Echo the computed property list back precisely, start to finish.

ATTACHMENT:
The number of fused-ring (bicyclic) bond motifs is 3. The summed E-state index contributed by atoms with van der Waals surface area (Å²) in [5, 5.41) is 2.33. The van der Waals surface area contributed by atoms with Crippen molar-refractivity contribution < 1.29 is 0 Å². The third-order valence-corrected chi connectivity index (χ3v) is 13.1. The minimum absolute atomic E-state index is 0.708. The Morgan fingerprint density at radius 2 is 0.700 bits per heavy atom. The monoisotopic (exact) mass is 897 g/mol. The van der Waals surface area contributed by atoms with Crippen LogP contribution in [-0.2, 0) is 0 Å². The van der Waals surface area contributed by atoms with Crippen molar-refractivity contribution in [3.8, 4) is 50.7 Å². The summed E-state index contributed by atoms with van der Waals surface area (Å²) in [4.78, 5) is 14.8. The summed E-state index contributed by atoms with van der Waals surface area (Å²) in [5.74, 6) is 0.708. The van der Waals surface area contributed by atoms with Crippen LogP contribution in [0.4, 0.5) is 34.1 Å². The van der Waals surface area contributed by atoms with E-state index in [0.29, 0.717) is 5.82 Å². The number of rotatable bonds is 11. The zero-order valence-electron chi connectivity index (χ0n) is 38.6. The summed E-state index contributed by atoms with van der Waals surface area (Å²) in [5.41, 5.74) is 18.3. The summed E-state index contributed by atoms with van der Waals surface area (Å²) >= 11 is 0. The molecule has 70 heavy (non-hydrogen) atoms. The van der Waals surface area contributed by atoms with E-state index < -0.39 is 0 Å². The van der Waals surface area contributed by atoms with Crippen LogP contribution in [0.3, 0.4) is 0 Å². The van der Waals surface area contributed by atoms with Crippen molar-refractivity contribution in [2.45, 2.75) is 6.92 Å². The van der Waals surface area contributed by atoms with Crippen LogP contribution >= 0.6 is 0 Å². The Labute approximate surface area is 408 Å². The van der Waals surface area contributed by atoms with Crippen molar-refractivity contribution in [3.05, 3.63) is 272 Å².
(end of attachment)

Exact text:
The number of fused-ring (bicyclic) bond motifs is 3. The summed E-state index contributed by atoms with van der Waals surface area (Å²) in [5, 5.41) is 2.33. The van der Waals surface area contributed by atoms with Crippen molar-refractivity contribution < 1.29 is 0 Å². The third-order valence-corrected chi connectivity index (χ3v) is 13.1. The minimum absolute atomic E-state index is 0.708. The Morgan fingerprint density at radius 2 is 0.700 bits per heavy atom. The monoisotopic (exact) mass is 897 g/mol. The van der Waals surface area contributed by atoms with Crippen LogP contribution in [-0.2, 0) is 0 Å². The van der Waals surface area contributed by atoms with Crippen molar-refractivity contribution in [3.8, 4) is 50.7 Å². The summed E-state index contributed by atoms with van der Waals surface area (Å²) in [4.78, 5) is 14.8. The summed E-state index contributed by atoms with van der Waals surface area (Å²) in [5.74, 6) is 0.708. The van der Waals surface area contributed by atoms with Crippen LogP contribution in [0.4, 0.5) is 34.1 Å². The van der Waals surface area contributed by atoms with E-state index in [0.29, 0.717) is 5.82 Å². The number of rotatable bonds is 11. The zero-order valence-electron chi connectivity index (χ0n) is 38.6. The summed E-state index contributed by atoms with van der Waals surface area (Å²) in [5.41, 5.74) is 18.3. The summed E-state index contributed by atoms with van der Waals surface area (Å²) >= 11 is 0. The molecule has 70 heavy (non-hydrogen) atoms. The van der Waals surface area contributed by atoms with E-state index < -0.39 is 0 Å². The van der Waals surface area contributed by atoms with Crippen LogP contribution in [0.3, 0.4) is 0 Å². The van der Waals surface area contributed by atoms with Crippen molar-refractivity contribution in [2.45, 2.75) is 6.92 Å². The van der Waals surface area contributed by atoms with Crippen LogP contribution >= 0.6 is 0 Å². The Labute approximate surface area is 408 Å². The van der Waals surface area contributed by atoms with Crippen molar-refractivity contribution in [3.05, 3.63) is 272 Å².